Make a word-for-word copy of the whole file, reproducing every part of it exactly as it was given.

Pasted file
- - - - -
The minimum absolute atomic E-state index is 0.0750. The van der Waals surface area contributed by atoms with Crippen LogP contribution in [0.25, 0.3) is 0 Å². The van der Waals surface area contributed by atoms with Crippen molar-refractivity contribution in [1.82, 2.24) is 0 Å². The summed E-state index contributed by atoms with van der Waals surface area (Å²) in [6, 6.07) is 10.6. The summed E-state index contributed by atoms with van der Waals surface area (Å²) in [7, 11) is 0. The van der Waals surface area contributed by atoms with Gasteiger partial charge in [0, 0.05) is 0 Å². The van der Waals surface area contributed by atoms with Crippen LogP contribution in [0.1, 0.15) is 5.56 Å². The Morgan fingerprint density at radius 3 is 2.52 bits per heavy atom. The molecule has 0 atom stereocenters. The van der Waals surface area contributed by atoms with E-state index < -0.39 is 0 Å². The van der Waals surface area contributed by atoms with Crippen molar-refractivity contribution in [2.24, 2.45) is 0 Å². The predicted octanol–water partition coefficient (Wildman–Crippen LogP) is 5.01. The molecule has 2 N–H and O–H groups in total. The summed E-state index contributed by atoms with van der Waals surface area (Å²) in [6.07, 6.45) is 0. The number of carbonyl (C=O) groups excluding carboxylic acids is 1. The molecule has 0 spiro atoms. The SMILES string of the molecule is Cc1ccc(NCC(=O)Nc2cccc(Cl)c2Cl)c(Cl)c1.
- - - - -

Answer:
The minimum absolute atomic E-state index is 0.0750. The van der Waals surface area contributed by atoms with Crippen LogP contribution in [0.25, 0.3) is 0 Å². The van der Waals surface area contributed by atoms with Crippen molar-refractivity contribution in [1.82, 2.24) is 0 Å². The summed E-state index contributed by atoms with van der Waals surface area (Å²) in [6, 6.07) is 10.6. The summed E-state index contributed by atoms with van der Waals surface area (Å²) in [7, 11) is 0. The van der Waals surface area contributed by atoms with Gasteiger partial charge in [0, 0.05) is 0 Å². The van der Waals surface area contributed by atoms with Crippen LogP contribution in [0.1, 0.15) is 5.56 Å². The Morgan fingerprint density at radius 3 is 2.52 bits per heavy atom. The molecule has 0 atom stereocenters. The van der Waals surface area contributed by atoms with E-state index < -0.39 is 0 Å². The van der Waals surface area contributed by atoms with Crippen molar-refractivity contribution in [2.24, 2.45) is 0 Å². The predicted octanol–water partition coefficient (Wildman–Crippen LogP) is 5.01. The molecule has 2 N–H and O–H groups in total. The summed E-state index contributed by atoms with van der Waals surface area (Å²) in [6.07, 6.45) is 0. The number of carbonyl (C=O) groups excluding carboxylic acids is 1. The molecule has 0 spiro atoms. The SMILES string of the molecule is Cc1ccc(NCC(=O)Nc2cccc(Cl)c2Cl)c(Cl)c1.